Recent Publications

Cost-effectiveness of adoption strategies for point of care HIV viral load monitoring in South Africa

Viral load (VL) testing is recommended for monitoring people on ART. The National Health Laboratory Service (NHLS) in South Africa conducts >5million laboratory-based VL tests but faces challenges with specimen integrity and results delivery. Point-of-care (POC) VL monitoring may improve VL suppression (VLS). We assessed the cost-effectiveness of different strategies for POC testing in South Africa. Methods: We developed a cost-outcome model utilizing NHLS data, including facility-level 

The South African National HIV Pregnancy Cohort: evaluating continuity of care among women living with HIV

South Africa is home to more people living with HIV than any other country, including nearly one in three pregnant women attending antenatal care. Access to antiretroviral therapy (ART) has increased substantially since the start of the national ART program in 2004, with > 95% ART coverage during pregnancy and delivery, and vertical transmission of HIV greatly reduced. However, women who initiate ART during pregnancy are at heightened risk of dropping out of care, particularly after 

Cost and outcomes of drug-susceptible TB treatment at public and private primary healthcare clinics, Johannesburg South Africa

South Africa carries 3% of the world’s tuberculosis (TB) case burden and is experiencing a dual TB/HIV epidemic: 59% of adult TB patients are also HIV positive. There are no recent published estimates on the costs and outcomes of drug-susceptible TB in South Africa for adults in an out-patient setting with the exception of one paper published in 2003 (using 1997 data) and another in 2006 (using 2001 data) . The proposed National Health Insurance (NHI) system aims to re-engineer primary 

Using intervention mapping in motivational interviewing training to improve ART uptake in Gauteng, South Africa

In South Africa, lay HIV counsellors are at the forefront of many HIV-related behavioural interventions. However, they have limited formal counselling training and little ongoing in-service support, leading to considerable variability in approaches to counselling. We describe the use of Intervention Mapping to develop a motivational interviewing counselling training and support program, titled “Thusa-Thuso - helping you help”, for lay HIV counsellors practising in primary health care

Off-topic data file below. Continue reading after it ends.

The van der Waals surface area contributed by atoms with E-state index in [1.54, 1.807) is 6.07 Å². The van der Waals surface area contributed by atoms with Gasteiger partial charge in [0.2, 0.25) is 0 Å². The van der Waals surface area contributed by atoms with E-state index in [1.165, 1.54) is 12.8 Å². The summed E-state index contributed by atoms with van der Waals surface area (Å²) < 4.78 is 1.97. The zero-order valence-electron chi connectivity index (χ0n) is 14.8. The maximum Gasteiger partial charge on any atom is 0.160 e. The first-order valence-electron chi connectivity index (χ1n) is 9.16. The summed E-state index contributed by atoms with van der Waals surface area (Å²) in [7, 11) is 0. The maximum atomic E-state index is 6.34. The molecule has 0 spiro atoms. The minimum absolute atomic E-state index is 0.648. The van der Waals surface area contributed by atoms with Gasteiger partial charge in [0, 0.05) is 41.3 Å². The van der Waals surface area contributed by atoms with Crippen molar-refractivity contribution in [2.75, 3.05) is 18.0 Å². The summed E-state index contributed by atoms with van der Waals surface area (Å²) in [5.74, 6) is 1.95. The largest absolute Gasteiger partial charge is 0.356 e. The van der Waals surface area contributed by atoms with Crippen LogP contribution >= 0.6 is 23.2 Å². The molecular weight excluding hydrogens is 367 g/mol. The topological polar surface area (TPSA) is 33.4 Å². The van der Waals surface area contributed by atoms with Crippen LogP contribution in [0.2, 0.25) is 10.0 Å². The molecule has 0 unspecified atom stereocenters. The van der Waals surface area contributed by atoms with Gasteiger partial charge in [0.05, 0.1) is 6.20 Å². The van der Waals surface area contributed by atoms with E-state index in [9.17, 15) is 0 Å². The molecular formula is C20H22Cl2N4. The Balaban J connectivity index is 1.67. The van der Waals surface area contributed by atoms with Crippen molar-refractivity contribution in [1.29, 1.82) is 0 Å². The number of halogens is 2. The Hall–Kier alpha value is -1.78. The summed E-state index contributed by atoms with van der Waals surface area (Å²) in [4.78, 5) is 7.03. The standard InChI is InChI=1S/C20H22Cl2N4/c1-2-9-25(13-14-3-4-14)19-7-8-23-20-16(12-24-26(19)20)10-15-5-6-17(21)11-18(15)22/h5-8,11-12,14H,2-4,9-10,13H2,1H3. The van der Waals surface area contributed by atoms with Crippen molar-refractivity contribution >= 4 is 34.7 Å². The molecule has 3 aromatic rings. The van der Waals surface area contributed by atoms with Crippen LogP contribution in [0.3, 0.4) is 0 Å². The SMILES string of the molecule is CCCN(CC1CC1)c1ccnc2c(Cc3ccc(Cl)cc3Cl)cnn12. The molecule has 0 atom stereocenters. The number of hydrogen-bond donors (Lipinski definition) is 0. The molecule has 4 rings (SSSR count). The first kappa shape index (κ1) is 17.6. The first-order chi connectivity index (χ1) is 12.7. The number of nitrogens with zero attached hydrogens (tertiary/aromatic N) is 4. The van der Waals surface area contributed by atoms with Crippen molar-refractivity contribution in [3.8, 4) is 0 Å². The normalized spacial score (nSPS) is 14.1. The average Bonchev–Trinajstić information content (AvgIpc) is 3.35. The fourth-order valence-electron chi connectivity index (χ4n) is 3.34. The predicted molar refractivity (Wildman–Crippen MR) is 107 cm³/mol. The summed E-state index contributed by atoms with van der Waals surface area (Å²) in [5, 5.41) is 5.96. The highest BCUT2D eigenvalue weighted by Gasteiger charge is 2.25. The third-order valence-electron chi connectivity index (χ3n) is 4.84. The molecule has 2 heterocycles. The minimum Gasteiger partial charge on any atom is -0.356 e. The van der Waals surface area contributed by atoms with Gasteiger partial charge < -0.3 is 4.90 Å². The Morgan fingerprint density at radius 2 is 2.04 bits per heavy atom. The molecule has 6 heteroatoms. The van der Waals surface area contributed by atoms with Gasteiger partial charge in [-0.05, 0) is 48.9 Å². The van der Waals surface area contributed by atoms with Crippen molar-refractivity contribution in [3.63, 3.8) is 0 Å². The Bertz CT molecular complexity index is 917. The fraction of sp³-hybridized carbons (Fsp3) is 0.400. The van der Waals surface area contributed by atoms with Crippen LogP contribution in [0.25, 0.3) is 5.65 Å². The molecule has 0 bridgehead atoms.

Delays in repeat HIV viral load testing for those with elevated viral loads: A national perspective from South Africa

The World Health Organization recommends national programs use viral load monitoring for patients on ART1 to determine whether treatment has been successful and to guide clinicians on when to switch treatment to second-line regimens, indicated if the virus is resistant to first-line therapy. Not all countries are able to provide viral load testing as part of national programs but for those that do, patients with an elevated viral load (VL) are recommended to undergo adherence counselling and 


HIV testing represents the primary entry point into HIV care and treatment programs for people living with HIV and is the first of UNAID’s 90-90-901 targets. South Africa made a large effort to expand HIV testing in April 2010 by implementing a national testing campaign2. This campaign, designed to increase awareness of HIV status, sought to test 15 million people by June 2011. The monthly number of people tested for HIV increased from approximately 240,000 per month in the period prior to